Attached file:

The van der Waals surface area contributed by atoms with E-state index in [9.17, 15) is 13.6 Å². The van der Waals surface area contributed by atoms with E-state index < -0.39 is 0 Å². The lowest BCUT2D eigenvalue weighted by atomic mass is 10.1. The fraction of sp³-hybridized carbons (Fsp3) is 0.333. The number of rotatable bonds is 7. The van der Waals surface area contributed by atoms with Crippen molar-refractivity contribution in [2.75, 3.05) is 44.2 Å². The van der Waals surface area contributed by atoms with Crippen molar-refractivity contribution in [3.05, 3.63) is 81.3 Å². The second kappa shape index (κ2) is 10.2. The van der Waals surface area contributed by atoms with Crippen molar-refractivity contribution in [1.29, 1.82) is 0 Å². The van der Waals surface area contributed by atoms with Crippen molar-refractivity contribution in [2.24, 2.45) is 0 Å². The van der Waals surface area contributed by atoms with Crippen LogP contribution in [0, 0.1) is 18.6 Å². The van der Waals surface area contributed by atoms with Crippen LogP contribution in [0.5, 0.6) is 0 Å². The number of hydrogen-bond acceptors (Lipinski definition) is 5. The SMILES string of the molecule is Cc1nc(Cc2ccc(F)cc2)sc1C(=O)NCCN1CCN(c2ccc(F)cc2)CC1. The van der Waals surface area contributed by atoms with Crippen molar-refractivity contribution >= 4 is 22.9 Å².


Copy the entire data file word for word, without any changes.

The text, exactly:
The van der Waals surface area contributed by atoms with E-state index in [9.17, 15) is 13.6 Å². The van der Waals surface area contributed by atoms with E-state index < -0.39 is 0 Å². The lowest BCUT2D eigenvalue weighted by atomic mass is 10.1. The fraction of sp³-hybridized carbons (Fsp3) is 0.333. The number of rotatable bonds is 7. The van der Waals surface area contributed by atoms with Crippen molar-refractivity contribution in [2.75, 3.05) is 44.2 Å². The van der Waals surface area contributed by atoms with Crippen molar-refractivity contribution in [3.05, 3.63) is 81.3 Å². The second kappa shape index (κ2) is 10.2. The van der Waals surface area contributed by atoms with Crippen molar-refractivity contribution in [1.29, 1.82) is 0 Å². The van der Waals surface area contributed by atoms with Crippen molar-refractivity contribution in [2.24, 2.45) is 0 Å². The van der Waals surface area contributed by atoms with Crippen LogP contribution in [0, 0.1) is 18.6 Å². The van der Waals surface area contributed by atoms with Crippen LogP contribution in [0.5, 0.6) is 0 Å². The number of hydrogen-bond acceptors (Lipinski definition) is 5. The SMILES string of the molecule is Cc1nc(Cc2ccc(F)cc2)sc1C(=O)NCCN1CCN(c2ccc(F)cc2)CC1. The van der Waals surface area contributed by atoms with Crippen molar-refractivity contribution >= 4 is 22.9 Å².